Why are you so busy?


Years ago, 10 years to be exact, my friend, Beth, asked me the question, “why are you so busy?”

You see, I’d cram my weekly goals list so full of things and it’s amazing to me to think about now, but I’d actually get them all done.

But one day she asked me this question and do you know what I said?

“I think I’m trying to avoid the pain”.

The pain of infertility, of trying and trying to have kids, and this thing feeling and being completely out of my control.

Once I had that realisation, I slowed down a lot. It wouldn’t appear so to most people because I’ve always been a very driven person from my childhood, but a lot of slowing down happened. I even chose a word for the year, simplify, to help me focus on slowing down.

I think my default for not dealing with things is to get busy.

I’m now very conscious that when I feel like I need to do everything, it probably means I’m trying to avoid dealing with something emotional.

I then stop and ask myself, what am I trying to avoid?


So I’m going to ask you the same thing if you’re filling your life with non-life giving activities.

What’s really going on? Why are you so busy?

Marie Kondo said in her book that once your home is “tidy”, you then have no more space to avoid your big life decisions. I agree.

Gretchen Rubin says something along the same vein about a friend of hers: “I organised my fridge and now I can look for a new job”.

Are you occupying yourself with busyness (or social media or comparison envy) instead of dealing with your own big life issues?

Have a think and maybe you’ll also find that you’re avoiding something you need to deal with. If you’d like to work through some of these issues, I’d love to work with you. Check out the coaching options and email me when you’re ready.

Do you want to share? I’d love to hear more in the comments.

{time} Your ideal weekend

On a Monday a couple of weeks ago, a colleague at work asked me how my weekend was, as you do, and I said, “it was a really great weekend”.

“Oh,” they said, “tell me more”.

And then I realised that nothing out of the ordinary had happened.

I’d had a friend date on the Friday afternoon, hosted my kids’ book club, gone to Zumba and church, did some pottering around the house and read a book.

Kind-of standard things for me, but a really great weekend I realised because it had MY three ideal elements in the correct ratios.

  1. People/ out and about stuff
  2. Productivity
  3. Relaxation

It got me thinking that having a great weekend is completely within my control because I can control all of those components.

I’d been feeling a bit blah lately and when Dion and I unpacked my feelings, I realised I hadn’t had enough people time. As an extrovert, I’m energised by spending time with people.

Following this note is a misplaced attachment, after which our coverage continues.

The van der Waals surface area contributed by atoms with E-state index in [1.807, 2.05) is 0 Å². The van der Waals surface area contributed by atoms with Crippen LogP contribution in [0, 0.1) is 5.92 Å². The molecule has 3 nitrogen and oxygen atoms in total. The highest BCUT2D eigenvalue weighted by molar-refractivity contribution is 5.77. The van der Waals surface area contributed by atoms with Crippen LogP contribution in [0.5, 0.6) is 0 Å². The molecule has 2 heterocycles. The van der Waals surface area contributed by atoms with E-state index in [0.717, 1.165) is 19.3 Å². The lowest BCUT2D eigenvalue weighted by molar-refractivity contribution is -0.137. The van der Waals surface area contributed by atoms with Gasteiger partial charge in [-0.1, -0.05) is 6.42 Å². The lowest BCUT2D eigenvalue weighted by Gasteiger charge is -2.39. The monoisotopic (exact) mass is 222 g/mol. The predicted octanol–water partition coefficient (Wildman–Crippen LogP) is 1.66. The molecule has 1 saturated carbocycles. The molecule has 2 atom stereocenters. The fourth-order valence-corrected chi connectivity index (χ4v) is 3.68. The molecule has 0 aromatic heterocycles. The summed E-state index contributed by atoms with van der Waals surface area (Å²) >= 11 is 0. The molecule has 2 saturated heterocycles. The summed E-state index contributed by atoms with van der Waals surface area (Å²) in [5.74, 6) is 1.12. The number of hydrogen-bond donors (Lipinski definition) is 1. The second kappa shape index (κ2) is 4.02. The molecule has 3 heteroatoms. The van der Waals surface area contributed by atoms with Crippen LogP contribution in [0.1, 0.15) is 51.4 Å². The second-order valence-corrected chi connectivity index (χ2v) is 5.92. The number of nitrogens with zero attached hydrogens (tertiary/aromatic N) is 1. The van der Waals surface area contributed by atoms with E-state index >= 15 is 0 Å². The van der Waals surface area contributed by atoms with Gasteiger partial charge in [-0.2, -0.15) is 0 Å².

My happy number is about 5 – 6 friend dates every month. Book club happens automatically and my friend dates are set up on a schedule, but when they get cancelled, I’m not upset (life happens) but I feel it later in this low energy state. What I need to do is then possibly reach out and just connect with a friend by phone.

We were at book club recently when one of our introvert members explained to two of us extroverts that it’s nothing personal but they just don’t feel the need to spend time with people. I must say, I was a bit surprised but I had an aha moment about friendship right there and then.

Over to you.

What does your ideal weekend look like? And are you an introvert or an extrovert? How does this play out in your weekend plans?

Are you a time pessimist?

One of the main reasons many of us feel overwhelmed is because we’re not getting around to doing all we want to do, or we think we should be able to do more than we currently do.

I regularly meet women who think they should be able to work full-time, go to the gym 5 days a week, cook from scratch every day, spend hours reading with their kids every day and spend an hour a day on their own hobbies.

It’s not going to happen unless they don’t need much sleep.

A time optimist is someone who thinks they can do more in a specific period of time than an average person can realistically do.

I’ll confess – I’m often a time optimist in my personal life. Those weekend to-do lists with 15 tasks when I realistically am only going to be home a couple of hours on Saturday or Sunday? Time optimism.

It’s really strange since I’m usually a time realist in my work life:

– I know that things happen unexpectedly in the traffic so I need to leave extra time to get anywhere.
– I know that if I think I can see 5 people and sort out 5 issues in an hour, I’ll probably only be able to realistically do 3 or 4 because of other interruptions, people in meetings or on lunch, etc.
– I know that when arranging meetings, I have to be flexible so the most important agenda items are discussed in case we run out of time.

A time realist is realistic about how long things take and buffers in time when necessary.

Back to my time optimism though.

When I put 6 things on a list and therefore only manage two of them because I know full well I have a really busy day…I’m being a time optimist.

I think things will go quicker than they inevitably do, or that I’m Superwoman and can do those things quickly.

And yet I often tease my husband because he’s a true time optimist.

He always thinks he can get much more done on the weekends and is then disappointed when we only get to do one or two things.